By Alex Neve
To be here – to see, listen, learn and feel this place – the enormity of what is at stake with the construction of the Site C Dam and why it is so crucial that it be stopped is everywhere.
It shines through in the Valley’s beauty; serene and majestic at the same time. My first views of the Peace River were from lookouts offering sweeping views of a magnificent valley painted with more shades of green than I knew existed, always with the curving ribbon of water flowing through. Each panorama was unbelievably more breathtaking than the last; topped by an early morning viewing that offered a low-hanging bank of mist that hugged the curves of the valley in ways that felt both mystic and mysterious.
It certainly rests in the land. First Nations leaders, elders, activists and community members shared stories going back generations and beyond of the land’s bounty and spiritual force, and the ways in which land and water are at the very centre of tradition and livelihoods. As one elder told me, “these waters have always flowed through our people and these lands are who we are.”
It lies in the web of intricate relationships between land and life, water and land, land and sky; be it bull trout in the river, yellow rails and western toads in the wetlands, trumpeter swans who use the valley’s skies as a migratory highway, fishers along the forest floor, eagles soaring high over the river and its banks, and moose and elk who cross the Peace regularly to benefit from the very different ecosystems on the river’s two sides.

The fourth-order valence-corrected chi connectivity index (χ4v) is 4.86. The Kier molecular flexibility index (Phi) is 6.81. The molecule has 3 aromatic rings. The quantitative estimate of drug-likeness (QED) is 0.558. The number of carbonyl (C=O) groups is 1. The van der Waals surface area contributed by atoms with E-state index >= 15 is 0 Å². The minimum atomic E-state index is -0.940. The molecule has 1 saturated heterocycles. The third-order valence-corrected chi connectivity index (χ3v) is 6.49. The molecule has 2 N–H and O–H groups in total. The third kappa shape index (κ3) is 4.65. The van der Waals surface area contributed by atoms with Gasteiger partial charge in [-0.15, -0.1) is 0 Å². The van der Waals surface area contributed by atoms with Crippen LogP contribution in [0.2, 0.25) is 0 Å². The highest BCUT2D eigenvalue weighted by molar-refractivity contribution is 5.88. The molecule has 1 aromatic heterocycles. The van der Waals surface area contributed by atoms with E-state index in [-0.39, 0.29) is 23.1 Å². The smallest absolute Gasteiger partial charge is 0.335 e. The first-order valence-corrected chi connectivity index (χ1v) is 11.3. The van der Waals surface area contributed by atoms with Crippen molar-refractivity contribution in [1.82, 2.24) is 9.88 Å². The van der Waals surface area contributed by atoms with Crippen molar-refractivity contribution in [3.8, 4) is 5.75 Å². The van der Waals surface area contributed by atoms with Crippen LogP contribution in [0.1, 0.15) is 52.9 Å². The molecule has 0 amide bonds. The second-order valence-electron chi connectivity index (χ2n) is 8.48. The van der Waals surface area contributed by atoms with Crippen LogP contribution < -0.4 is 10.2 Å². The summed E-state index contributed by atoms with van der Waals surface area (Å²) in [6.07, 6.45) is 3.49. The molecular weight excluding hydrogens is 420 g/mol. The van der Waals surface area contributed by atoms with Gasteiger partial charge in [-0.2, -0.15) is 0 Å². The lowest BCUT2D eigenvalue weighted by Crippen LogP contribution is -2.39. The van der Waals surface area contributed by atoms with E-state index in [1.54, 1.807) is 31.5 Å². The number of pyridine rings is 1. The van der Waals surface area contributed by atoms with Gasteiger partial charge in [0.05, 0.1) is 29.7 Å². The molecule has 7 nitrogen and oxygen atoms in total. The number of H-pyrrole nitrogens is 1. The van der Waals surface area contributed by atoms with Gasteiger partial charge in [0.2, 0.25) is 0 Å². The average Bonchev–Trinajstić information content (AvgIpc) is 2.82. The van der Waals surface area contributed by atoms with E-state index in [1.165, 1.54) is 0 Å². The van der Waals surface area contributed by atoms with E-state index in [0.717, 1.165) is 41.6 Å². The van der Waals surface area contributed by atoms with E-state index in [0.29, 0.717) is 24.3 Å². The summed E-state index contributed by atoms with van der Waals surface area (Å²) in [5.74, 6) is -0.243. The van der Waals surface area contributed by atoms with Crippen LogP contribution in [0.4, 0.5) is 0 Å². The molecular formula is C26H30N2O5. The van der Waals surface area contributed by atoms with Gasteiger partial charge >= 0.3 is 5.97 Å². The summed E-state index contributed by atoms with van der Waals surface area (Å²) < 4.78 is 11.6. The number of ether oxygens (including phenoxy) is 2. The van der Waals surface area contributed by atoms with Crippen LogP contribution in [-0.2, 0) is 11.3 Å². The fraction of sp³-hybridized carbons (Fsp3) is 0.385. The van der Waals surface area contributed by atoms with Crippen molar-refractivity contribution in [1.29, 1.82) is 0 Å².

It comes through the layers of history of towns and communities along the river’s banks. Farming families have been here for generations, with new generations continuing that history; for whom the valley has been and continues to be both home and a way of life.
Finally it flows through the water itself, the very force that Site C seeks to tame. I came to the Valley on this occasion, my first time here, to take part in the 12th annual Paddle for the Peace, an event that is celebratory, defiant and blissfully calm all in one. To be in a canoe – steering, paddling and drifting around the bends and through the straightaways of just one stretch of this river – is the very essence of why so many have come together to defend the Peace and #StopSiteC. It is to hear the rhythms of the water’s flow. It is to feel the cold touch of the water. It is to be pulled along by the river’s current.
And then I saw and heard what is being wrought by the destruction already underway, as trees are cleared, land leveled, bridges built, highways rerouted and, ultimately, a 60 metre high dam spans and backs up the flow of this river of life.
I truly was not prepared for the ugliness and brutality of the construction site, where the work and the noise of digging, excavating and moving rock and dirt continues around the clock. I felt tears well up for what has already been ravaged and lost; and for so much more that hangs in the balance.
To be here is to truly feel and understand that this is a struggle that brings so many important dimensions of justice and sustainability together. Most certainly it is about nature and the environment. It is also, with a doubt, fundamentally about human rights. It is about the rights of the Valley’s First Nations peoples; their rights enshrined in Treaties, guaranteed in the Constitution and protected under international law. It is about the rights of farmers and landowners to their homes and to a legal process that ensures those homes will only be taken from them fairly and for the most exceptional situations of necessity.